I’m interested in architecture, furniture, contemporary art, and painting. I enjoy watching all sports (especially baseball, soccer, boxing, mixed martial arts, sumo wrestling). I also enjoy sauna quite a lot.

8. Where’s your happy place?
Sauna. My home with my family. The countryside.

9. What are the customs or phenomena that are unique to Japan that you want other people to know?
The time of year when Japanese festival music is played. The scenery that invokes your unique sense of “seasons” or “origin / taste” and brings on a feeling of cool summer breeze.
Personally, I make it a habit to visit shrines where I feel strong power, so I guess it would be the culture of Jingu, the shrine dedicated to Amaterasu.

10. Where would you be in 10 years?
I don’t think I will be much different from what I am now. I will still be exploring.


1. What is your favorite moment in the film? (no spoilers)
:: The scene when Sasaki introduces his friend Shinpei to Yuji at the pachinko parlor.
:: The scene where Sasaki plays a videogame with his father.
:: The scene where Sasaki and Yuji are talking about a news program (about baby elephants).

2. Why did you decide to write/make this film?
I started the project when actor Gaku Hosokawa opened up to me about how he was feeling during his school days when he spent time with his friends, and I began writing the script over a long period of time.
I started with the idea of a film that would call for a will to live, to something that’s stuck in the corner of one’s head and wouldn’t leave. From there, I gradually let it connect to the issues and society that we are facing today.
I didn’t want to make the film nostalgic, as if it was to dwell on memories, and so I spun everything as an original of the film.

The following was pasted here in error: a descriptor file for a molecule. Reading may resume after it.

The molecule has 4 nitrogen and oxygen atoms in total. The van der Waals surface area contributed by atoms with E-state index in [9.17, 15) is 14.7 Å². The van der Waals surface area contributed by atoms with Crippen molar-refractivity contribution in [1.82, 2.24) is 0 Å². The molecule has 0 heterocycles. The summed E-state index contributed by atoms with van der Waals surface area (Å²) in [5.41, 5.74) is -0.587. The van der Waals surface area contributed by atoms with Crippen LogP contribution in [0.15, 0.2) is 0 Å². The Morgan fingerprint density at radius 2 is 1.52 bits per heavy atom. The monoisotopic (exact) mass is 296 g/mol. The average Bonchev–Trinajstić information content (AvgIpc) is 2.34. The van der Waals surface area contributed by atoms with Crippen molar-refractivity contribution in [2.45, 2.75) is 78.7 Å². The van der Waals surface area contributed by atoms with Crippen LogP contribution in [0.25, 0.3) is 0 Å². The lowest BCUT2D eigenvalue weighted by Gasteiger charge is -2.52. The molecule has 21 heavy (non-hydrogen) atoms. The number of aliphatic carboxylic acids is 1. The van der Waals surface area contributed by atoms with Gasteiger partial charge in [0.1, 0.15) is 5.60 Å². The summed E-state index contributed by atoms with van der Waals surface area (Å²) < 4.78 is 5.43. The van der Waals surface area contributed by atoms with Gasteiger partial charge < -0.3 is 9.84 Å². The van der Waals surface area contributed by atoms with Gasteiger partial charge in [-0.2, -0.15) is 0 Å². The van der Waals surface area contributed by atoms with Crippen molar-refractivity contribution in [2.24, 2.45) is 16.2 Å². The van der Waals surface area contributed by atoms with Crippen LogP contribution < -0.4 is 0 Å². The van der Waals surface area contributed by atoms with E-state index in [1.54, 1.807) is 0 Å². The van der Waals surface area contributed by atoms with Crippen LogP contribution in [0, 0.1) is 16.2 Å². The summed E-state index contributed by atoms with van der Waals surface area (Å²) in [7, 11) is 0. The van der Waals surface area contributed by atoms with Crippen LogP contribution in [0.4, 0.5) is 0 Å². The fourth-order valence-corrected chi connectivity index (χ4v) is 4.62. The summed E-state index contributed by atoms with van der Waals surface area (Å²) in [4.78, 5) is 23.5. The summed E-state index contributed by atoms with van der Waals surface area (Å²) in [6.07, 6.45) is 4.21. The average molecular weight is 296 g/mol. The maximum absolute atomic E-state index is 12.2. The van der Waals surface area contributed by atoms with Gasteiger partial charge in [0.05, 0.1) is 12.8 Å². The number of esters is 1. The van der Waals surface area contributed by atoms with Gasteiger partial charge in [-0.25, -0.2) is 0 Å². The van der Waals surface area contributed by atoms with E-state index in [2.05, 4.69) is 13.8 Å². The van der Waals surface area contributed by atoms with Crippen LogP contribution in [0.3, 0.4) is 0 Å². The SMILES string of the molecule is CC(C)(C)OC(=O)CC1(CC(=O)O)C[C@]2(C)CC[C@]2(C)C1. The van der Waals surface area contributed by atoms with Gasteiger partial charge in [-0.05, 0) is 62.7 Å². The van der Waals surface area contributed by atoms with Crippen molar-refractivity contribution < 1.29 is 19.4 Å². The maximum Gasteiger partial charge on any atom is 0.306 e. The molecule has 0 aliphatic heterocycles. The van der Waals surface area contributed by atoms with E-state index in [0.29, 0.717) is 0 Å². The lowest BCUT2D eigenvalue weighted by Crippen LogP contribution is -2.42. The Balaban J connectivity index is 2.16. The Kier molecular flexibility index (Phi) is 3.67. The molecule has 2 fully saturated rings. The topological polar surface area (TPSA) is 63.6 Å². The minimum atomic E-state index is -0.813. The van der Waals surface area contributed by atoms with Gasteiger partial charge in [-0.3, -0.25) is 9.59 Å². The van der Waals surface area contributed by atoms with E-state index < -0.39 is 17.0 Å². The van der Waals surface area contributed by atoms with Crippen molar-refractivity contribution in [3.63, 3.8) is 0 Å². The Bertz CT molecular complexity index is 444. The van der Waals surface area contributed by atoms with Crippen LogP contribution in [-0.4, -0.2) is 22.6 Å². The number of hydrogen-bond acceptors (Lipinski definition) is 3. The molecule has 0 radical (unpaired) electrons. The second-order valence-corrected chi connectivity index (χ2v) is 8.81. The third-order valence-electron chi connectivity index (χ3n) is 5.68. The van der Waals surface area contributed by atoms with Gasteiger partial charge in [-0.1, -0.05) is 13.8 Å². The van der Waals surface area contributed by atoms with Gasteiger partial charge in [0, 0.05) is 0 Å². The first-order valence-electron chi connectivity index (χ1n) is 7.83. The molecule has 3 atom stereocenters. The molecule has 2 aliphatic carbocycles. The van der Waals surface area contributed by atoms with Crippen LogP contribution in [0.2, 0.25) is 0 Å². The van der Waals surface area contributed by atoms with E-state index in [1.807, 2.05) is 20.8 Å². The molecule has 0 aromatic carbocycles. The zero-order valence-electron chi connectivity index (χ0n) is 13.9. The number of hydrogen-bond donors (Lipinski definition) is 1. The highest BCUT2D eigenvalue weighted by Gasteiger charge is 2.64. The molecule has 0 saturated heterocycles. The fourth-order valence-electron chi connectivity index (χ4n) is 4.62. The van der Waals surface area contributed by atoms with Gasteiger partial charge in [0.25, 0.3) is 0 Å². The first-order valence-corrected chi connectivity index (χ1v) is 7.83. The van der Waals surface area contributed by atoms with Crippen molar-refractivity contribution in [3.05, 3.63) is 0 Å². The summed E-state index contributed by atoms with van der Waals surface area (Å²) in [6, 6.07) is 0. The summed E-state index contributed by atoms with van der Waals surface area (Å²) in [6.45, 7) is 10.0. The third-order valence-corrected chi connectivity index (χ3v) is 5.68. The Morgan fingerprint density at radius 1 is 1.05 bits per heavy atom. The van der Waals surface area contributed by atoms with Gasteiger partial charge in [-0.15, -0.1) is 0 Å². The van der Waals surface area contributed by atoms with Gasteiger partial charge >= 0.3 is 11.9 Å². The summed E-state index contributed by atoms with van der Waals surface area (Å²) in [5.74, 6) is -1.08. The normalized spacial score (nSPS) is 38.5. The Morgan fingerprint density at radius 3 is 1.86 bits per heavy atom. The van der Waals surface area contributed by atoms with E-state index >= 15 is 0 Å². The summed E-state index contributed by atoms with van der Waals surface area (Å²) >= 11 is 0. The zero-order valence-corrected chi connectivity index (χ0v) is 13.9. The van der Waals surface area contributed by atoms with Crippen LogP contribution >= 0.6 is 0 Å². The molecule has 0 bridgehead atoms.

3. Were there any films that you watched as a reference or a source of inspiration?
I can’t really think of one in terms of reference, but before shooting I was watching Ghibli films by Hayao Miyazaki and Isao Takahata. Perhaps subconsciously, I was choosing them as if I were peering into a primitive landscape that I had not experienced.

4. Was there any music you were listening to or book you were reading while you were making this film?
“Pellicule” by Fukashigi/wonderboy, “Hello, my friend” by Yumi Matsutoya, “Kesho” by Miyuki Nakajima.

5. Any fun behind-the-scenes anecdotes or episodes you’d like to share?
During the shoot, I would go back to the inn from the set with the cast members and listen to the song “Pellicule” by Fukashigi/wonderboy while enjoying some drinks with them.

Message to our audience about this film

Sasaki gets completely naked anytime, anywhere.
Sasaki is a detonator, but not quite an instigator.
Sasaki is not only a person in your memories.
It can transform into a smell, a touch, a place, a memory, a variety of things.
It is uniquely yours.
Everyone has a direct route to visualize the scenes in your memories and connect it to you in the present.
By letting “Sasaki” live in your heart, something in your life will change, even if only a little, even half a step.
It tells you to LIVE.
SASAKI in your mind!